Activists demand court drop complaints against Pita, Move Forward

As the Constitutional Court prepares to deliberate petitions filed against the Move Forward Party (MFP) for campaigning to amend the royal defamation law and against its leader Pita Limjaroenrat for holding media shares, activist groups have called on the Court to drop the petitions.

The Committee Campaigning for a People’s Constitution (CCPC)'s representatives behind police barricade waiting to file their petition with a court official.

On 12 July, the Constitutional Court accepted two petitions filed against MFP and Pita. One was filed by the Election Commission of Thailand (ECT), asking the Court to rule whether to disqualify Pita for holding shares in the broadcasting company iTV and whether to suspend him while the Court deliberates on the case, even though iTV is no longer operating as a media provider.

Another petition against MFP was filed by lawyer Theerayut Suwankesorn for campaigning to repeal the royal defamation law, asking the court to rule whether the campaign is an attempt to overthrow the democratic regime with the King as the head of state and for the court to order the party to end its campaign.

Theerayut was a lawyer for Suwit Thongprasert, a leader of the People’s Democratic Reform Committee who was then known as Buddha Issara when ordained as a monk.

The Committee Campaigning for a People’s Constitution (CCPC) went to the Constitutional Court on Tuesday (18 July) to file a petition asking the Court to drop the petitions filed against MFP and Pita, and to investigate whether the petitions were filed in good faith. They also asked the Court to consider whether the petitions violate people’s rights and freedoms and damage democracy, and whether they are an attempt to overthrow the democratic regime.

During the activity, the police blocked the entrance to the Constitutional Court with metal fences. Officers were stationed around the building, while a water cannon truck were seen parked nearby, along with police vans and detention trucks.

Somyot Pruksakasemsuk (Centre)

Activist Somyot Pruksakasemsuk, a leader of the 24 June Democracy group, said that the petition filed against Pita over iTV shares had already been dismissed by the ECT, and that the public knows that Pita inherited the shares from his father and was holding them as an executor. The shares have also been transferred to his brother, while iTV is no longer in operation and therefore cannot influence the result of the election.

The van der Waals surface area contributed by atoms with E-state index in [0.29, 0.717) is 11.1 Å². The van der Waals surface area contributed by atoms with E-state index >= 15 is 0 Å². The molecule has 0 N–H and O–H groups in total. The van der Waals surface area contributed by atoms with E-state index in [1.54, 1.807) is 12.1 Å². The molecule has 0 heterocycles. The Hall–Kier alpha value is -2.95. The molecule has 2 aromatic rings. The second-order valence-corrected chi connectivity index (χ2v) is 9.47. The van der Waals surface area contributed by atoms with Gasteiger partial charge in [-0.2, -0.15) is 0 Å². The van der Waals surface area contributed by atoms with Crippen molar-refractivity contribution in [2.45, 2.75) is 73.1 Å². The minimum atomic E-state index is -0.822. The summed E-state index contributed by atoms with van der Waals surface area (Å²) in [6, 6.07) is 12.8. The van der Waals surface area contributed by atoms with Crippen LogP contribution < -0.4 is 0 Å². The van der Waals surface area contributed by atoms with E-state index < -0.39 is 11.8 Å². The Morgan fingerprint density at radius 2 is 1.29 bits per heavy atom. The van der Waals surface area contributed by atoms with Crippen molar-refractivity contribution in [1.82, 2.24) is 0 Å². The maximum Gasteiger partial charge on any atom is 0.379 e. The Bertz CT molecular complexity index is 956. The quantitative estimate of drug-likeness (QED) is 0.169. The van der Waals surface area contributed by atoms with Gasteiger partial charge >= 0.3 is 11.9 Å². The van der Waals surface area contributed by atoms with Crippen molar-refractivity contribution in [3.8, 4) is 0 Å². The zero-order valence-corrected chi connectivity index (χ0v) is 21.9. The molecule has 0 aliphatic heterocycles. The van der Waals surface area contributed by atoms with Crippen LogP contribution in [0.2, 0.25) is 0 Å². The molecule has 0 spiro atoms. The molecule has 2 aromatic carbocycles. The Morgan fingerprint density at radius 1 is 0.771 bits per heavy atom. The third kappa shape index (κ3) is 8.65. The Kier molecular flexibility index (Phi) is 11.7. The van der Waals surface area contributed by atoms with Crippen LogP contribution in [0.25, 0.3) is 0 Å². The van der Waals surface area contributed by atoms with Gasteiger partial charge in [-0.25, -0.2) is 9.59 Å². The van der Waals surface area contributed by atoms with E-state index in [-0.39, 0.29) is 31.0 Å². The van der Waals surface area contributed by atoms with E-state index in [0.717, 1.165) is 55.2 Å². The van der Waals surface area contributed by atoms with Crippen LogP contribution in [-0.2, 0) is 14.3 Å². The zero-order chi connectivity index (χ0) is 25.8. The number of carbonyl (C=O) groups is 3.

Somyot noted that the ECT rushed to submit the petition to the Constitutional Court, which it handed in a day before parliament voted for Prime Minister. He asked why the ECT is acting in opposition to democracy and try to prevent Pita from becoming Prime Minister, noting that the election commissioners were appointed by the Senate, which was appointed by coup leaders. 

He said that the claim that MFP is trying to overthrow the regime by proposing to amend the royal defamation law is abusing the law to destroy democracy. Both MFP’s proposed amendment to the royal defamation law and a petition filed by activists for a repeal of the law use normal legislative procedures, he said, and it is the people’s right to ask for a law to be amended. If the Constitutional Court is allowed to rule in a way that goes against democracy and the rule of law, the people will stop believing in independent organizations and the justice system, and will have to fight to protect their rights and freedoms and political interests. The group is therefore asking the court to rule whether filing such petitions is an attempt to overthrow democracy, since those who filed them can be seen as disrupting the democratic process.

Somyot said that the CCPC is planning to file charges against senators for wrongfully exercising their duties by not approving Pita’s nomination as Prime Minister, abstaining from voting, or being absent during the session. He said that these actions disrupt the democratic process and damages the security of the democratic regime.

A protest will also take place on Wednesday (19 July) at the Democracy Monument at 17.00, after parliament is scheduled to once again vote for Prime Minister. Somyot asked protesters to wear black to the event, as well as throughout July to protest a process that is undemocratic and disrespects voters and the result of the election.

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